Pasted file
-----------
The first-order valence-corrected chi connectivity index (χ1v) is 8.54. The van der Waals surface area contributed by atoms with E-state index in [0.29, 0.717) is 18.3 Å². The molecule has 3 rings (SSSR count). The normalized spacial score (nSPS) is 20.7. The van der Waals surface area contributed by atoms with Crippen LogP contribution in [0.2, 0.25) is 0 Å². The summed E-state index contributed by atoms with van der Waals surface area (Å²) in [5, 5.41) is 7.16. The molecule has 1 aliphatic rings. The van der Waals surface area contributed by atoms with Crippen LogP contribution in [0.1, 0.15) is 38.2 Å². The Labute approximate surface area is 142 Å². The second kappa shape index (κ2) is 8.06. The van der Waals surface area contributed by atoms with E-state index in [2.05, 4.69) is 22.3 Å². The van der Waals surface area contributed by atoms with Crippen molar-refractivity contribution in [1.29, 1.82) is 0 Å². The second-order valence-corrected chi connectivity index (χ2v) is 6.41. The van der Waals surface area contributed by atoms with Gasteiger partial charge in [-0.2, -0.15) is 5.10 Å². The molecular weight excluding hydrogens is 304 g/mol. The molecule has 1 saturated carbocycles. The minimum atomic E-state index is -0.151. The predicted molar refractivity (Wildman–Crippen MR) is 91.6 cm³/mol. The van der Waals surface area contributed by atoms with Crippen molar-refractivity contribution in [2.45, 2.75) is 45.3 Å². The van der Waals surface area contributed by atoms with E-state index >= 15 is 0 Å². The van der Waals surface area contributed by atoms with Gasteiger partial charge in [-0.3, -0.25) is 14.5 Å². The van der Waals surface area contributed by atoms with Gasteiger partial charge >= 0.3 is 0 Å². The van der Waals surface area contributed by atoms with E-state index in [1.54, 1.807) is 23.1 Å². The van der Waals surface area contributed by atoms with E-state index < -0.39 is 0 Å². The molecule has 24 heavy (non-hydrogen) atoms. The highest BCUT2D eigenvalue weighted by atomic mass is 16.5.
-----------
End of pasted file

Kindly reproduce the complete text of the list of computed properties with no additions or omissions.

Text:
The first-order valence-corrected chi connectivity index (χ1v) is 8.54. The van der Waals surface area contributed by atoms with E-state index in [0.29, 0.717) is 18.3 Å². The molecule has 3 rings (SSSR count). The normalized spacial score (nSPS) is 20.7. The van der Waals surface area contributed by atoms with Crippen LogP contribution in [0.2, 0.25) is 0 Å². The summed E-state index contributed by atoms with van der Waals surface area (Å²) in [5, 5.41) is 7.16. The molecule has 1 aliphatic rings. The van der Waals surface area contributed by atoms with Crippen LogP contribution in [0.1, 0.15) is 38.2 Å². The Labute approximate surface area is 142 Å². The second kappa shape index (κ2) is 8.06. The van der Waals surface area contributed by atoms with E-state index in [2.05, 4.69) is 22.3 Å². The van der Waals surface area contributed by atoms with Crippen molar-refractivity contribution in [1.29, 1.82) is 0 Å². The second-order valence-corrected chi connectivity index (χ2v) is 6.41. The van der Waals surface area contributed by atoms with Gasteiger partial charge in [-0.2, -0.15) is 5.10 Å². The molecular weight excluding hydrogens is 304 g/mol. The molecule has 1 saturated carbocycles. The minimum atomic E-state index is -0.151. The predicted molar refractivity (Wildman–Crippen MR) is 91.6 cm³/mol. The van der Waals surface area contributed by atoms with Crippen molar-refractivity contribution in [2.45, 2.75) is 45.3 Å². The van der Waals surface area contributed by atoms with E-state index >= 15 is 0 Å². The van der Waals surface area contributed by atoms with Gasteiger partial charge in [-0.3, -0.25) is 14.5 Å². The van der Waals surface area contributed by atoms with Gasteiger partial charge >= 0.3 is 0 Å². The van der Waals surface area contributed by atoms with E-state index in [1.54, 1.807) is 23.1 Å². The van der Waals surface area contributed by atoms with E-state index < -0.39 is 0 Å². The molecule has 24 heavy (non-hydrogen) atoms. The highest BCUT2D eigenvalue weighted by atomic mass is 16.5.